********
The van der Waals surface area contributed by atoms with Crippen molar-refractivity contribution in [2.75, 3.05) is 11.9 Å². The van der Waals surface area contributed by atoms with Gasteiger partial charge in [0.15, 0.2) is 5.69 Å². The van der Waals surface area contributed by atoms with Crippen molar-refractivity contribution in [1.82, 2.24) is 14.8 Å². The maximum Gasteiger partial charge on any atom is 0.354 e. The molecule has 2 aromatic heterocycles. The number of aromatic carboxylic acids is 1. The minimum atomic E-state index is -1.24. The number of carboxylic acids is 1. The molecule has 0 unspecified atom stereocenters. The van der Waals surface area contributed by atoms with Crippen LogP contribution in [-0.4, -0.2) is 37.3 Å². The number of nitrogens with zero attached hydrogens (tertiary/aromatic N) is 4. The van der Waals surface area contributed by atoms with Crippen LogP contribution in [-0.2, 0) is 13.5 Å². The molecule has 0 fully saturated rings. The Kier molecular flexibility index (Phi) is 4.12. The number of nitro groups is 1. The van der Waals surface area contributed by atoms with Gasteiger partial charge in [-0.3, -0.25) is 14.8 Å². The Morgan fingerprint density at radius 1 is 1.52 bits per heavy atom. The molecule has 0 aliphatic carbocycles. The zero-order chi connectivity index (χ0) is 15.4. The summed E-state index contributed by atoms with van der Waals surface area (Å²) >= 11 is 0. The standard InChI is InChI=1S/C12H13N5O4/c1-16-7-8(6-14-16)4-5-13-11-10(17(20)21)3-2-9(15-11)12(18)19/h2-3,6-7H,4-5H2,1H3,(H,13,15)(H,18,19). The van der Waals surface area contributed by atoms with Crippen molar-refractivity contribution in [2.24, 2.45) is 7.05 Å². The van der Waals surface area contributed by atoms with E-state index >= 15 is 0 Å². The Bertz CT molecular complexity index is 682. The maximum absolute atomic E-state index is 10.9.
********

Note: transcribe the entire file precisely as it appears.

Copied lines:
The van der Waals surface area contributed by atoms with Crippen molar-refractivity contribution in [2.75, 3.05) is 11.9 Å². The van der Waals surface area contributed by atoms with Gasteiger partial charge in [0.15, 0.2) is 5.69 Å². The van der Waals surface area contributed by atoms with Crippen molar-refractivity contribution in [1.82, 2.24) is 14.8 Å². The maximum Gasteiger partial charge on any atom is 0.354 e. The molecule has 2 aromatic heterocycles. The number of aromatic carboxylic acids is 1. The minimum atomic E-state index is -1.24. The number of carboxylic acids is 1. The molecule has 0 unspecified atom stereocenters. The van der Waals surface area contributed by atoms with Crippen LogP contribution in [-0.4, -0.2) is 37.3 Å². The number of nitrogens with zero attached hydrogens (tertiary/aromatic N) is 4. The van der Waals surface area contributed by atoms with Crippen LogP contribution in [-0.2, 0) is 13.5 Å². The molecule has 0 fully saturated rings. The Kier molecular flexibility index (Phi) is 4.12. The number of nitro groups is 1. The van der Waals surface area contributed by atoms with Gasteiger partial charge in [-0.3, -0.25) is 14.8 Å². The Morgan fingerprint density at radius 1 is 1.52 bits per heavy atom. The molecule has 0 aliphatic carbocycles. The zero-order chi connectivity index (χ0) is 15.4. The summed E-state index contributed by atoms with van der Waals surface area (Å²) >= 11 is 0. The standard InChI is InChI=1S/C12H13N5O4/c1-16-7-8(6-14-16)4-5-13-11-10(17(20)21)3-2-9(15-11)12(18)19/h2-3,6-7H,4-5H2,1H3,(H,13,15)(H,18,19). The van der Waals surface area contributed by atoms with Crippen molar-refractivity contribution in [2.24, 2.45) is 7.05 Å². The van der Waals surface area contributed by atoms with E-state index >= 15 is 0 Å². The Bertz CT molecular complexity index is 682. The maximum absolute atomic E-state index is 10.9.